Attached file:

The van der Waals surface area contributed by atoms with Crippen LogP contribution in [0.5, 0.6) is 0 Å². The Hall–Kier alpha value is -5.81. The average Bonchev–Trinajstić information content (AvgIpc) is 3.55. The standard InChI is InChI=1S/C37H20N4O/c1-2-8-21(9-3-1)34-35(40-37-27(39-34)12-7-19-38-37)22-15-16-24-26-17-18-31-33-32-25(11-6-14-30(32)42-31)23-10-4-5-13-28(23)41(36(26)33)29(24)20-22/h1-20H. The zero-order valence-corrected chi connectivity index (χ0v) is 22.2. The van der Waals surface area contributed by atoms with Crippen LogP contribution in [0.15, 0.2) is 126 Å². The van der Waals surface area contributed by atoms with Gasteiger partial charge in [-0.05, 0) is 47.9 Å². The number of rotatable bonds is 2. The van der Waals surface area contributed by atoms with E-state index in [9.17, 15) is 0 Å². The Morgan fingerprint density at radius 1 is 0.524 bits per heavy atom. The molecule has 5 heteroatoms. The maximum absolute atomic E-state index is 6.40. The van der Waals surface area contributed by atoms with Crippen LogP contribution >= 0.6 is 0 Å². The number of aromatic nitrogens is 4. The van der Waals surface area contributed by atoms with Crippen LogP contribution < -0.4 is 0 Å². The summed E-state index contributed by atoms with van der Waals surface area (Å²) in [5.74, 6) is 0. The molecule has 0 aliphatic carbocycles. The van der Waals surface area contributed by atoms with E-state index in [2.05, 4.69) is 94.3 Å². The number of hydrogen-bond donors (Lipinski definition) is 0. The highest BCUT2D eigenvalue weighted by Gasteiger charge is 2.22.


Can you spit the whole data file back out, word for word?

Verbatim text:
The van der Waals surface area contributed by atoms with Crippen LogP contribution in [0.5, 0.6) is 0 Å². The Hall–Kier alpha value is -5.81. The average Bonchev–Trinajstić information content (AvgIpc) is 3.55. The standard InChI is InChI=1S/C37H20N4O/c1-2-8-21(9-3-1)34-35(40-37-27(39-34)12-7-19-38-37)22-15-16-24-26-17-18-31-33-32-25(11-6-14-30(32)42-31)23-10-4-5-13-28(23)41(36(26)33)29(24)20-22/h1-20H. The zero-order valence-corrected chi connectivity index (χ0v) is 22.2. The van der Waals surface area contributed by atoms with Crippen LogP contribution in [0.15, 0.2) is 126 Å². The van der Waals surface area contributed by atoms with Gasteiger partial charge in [-0.05, 0) is 47.9 Å². The number of rotatable bonds is 2. The van der Waals surface area contributed by atoms with E-state index in [9.17, 15) is 0 Å². The Morgan fingerprint density at radius 1 is 0.524 bits per heavy atom. The molecule has 5 heteroatoms. The maximum absolute atomic E-state index is 6.40. The van der Waals surface area contributed by atoms with Crippen LogP contribution >= 0.6 is 0 Å². The number of aromatic nitrogens is 4. The van der Waals surface area contributed by atoms with Crippen LogP contribution < -0.4 is 0 Å². The summed E-state index contributed by atoms with van der Waals surface area (Å²) in [5.74, 6) is 0. The molecule has 0 aliphatic carbocycles. The van der Waals surface area contributed by atoms with E-state index in [2.05, 4.69) is 94.3 Å². The number of hydrogen-bond donors (Lipinski definition) is 0. The highest BCUT2D eigenvalue weighted by Gasteiger charge is 2.22.